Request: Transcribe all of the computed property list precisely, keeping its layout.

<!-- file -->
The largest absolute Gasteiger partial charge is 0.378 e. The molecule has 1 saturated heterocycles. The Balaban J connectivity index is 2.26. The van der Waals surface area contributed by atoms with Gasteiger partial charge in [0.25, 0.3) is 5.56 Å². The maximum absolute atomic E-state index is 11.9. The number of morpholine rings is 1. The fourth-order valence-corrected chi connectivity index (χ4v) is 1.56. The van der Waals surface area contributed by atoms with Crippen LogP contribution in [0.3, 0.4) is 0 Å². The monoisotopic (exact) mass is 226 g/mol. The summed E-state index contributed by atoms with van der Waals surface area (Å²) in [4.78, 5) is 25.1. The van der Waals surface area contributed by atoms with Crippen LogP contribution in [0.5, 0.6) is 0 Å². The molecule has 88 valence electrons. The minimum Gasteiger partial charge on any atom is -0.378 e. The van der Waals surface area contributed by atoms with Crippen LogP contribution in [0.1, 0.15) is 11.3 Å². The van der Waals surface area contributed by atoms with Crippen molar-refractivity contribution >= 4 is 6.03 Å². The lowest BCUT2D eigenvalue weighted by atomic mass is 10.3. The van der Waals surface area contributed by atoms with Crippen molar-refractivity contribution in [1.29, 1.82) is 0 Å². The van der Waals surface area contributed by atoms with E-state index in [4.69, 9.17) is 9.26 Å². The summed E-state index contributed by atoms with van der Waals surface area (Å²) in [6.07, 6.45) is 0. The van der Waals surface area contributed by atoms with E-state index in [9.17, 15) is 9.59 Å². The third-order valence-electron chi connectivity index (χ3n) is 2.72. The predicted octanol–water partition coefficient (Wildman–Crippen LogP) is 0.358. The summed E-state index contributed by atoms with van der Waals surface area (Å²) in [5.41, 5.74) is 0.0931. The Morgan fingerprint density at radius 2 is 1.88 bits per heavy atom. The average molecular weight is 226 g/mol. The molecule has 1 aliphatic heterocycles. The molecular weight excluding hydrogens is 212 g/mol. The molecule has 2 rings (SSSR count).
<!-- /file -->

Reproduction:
The largest absolute Gasteiger partial charge is 0.378 e. The molecule has 1 saturated heterocycles. The Balaban J connectivity index is 2.26. The van der Waals surface area contributed by atoms with Gasteiger partial charge in [0.25, 0.3) is 5.56 Å². The maximum absolute atomic E-state index is 11.9. The number of morpholine rings is 1. The fourth-order valence-corrected chi connectivity index (χ4v) is 1.56. The van der Waals surface area contributed by atoms with Crippen LogP contribution in [0.3, 0.4) is 0 Å². The monoisotopic (exact) mass is 226 g/mol. The summed E-state index contributed by atoms with van der Waals surface area (Å²) in [4.78, 5) is 25.1. The van der Waals surface area contributed by atoms with Crippen LogP contribution in [0.5, 0.6) is 0 Å². The molecule has 88 valence electrons. The minimum Gasteiger partial charge on any atom is -0.378 e. The van der Waals surface area contributed by atoms with Crippen LogP contribution in [0.1, 0.15) is 11.3 Å². The van der Waals surface area contributed by atoms with Crippen molar-refractivity contribution >= 4 is 6.03 Å². The lowest BCUT2D eigenvalue weighted by atomic mass is 10.3. The van der Waals surface area contributed by atoms with Crippen molar-refractivity contribution in [1.29, 1.82) is 0 Å². The van der Waals surface area contributed by atoms with E-state index in [4.69, 9.17) is 9.26 Å². The summed E-state index contributed by atoms with van der Waals surface area (Å²) in [6.07, 6.45) is 0. The van der Waals surface area contributed by atoms with E-state index in [9.17, 15) is 9.59 Å². The third-order valence-electron chi connectivity index (χ3n) is 2.72. The predicted octanol–water partition coefficient (Wildman–Crippen LogP) is 0.358. The summed E-state index contributed by atoms with van der Waals surface area (Å²) in [5.41, 5.74) is 0.0931. The Morgan fingerprint density at radius 2 is 1.88 bits per heavy atom. The average molecular weight is 226 g/mol. The molecule has 1 aliphatic heterocycles. The molecular weight excluding hydrogens is 212 g/mol. The molecule has 2 rings (SSSR count).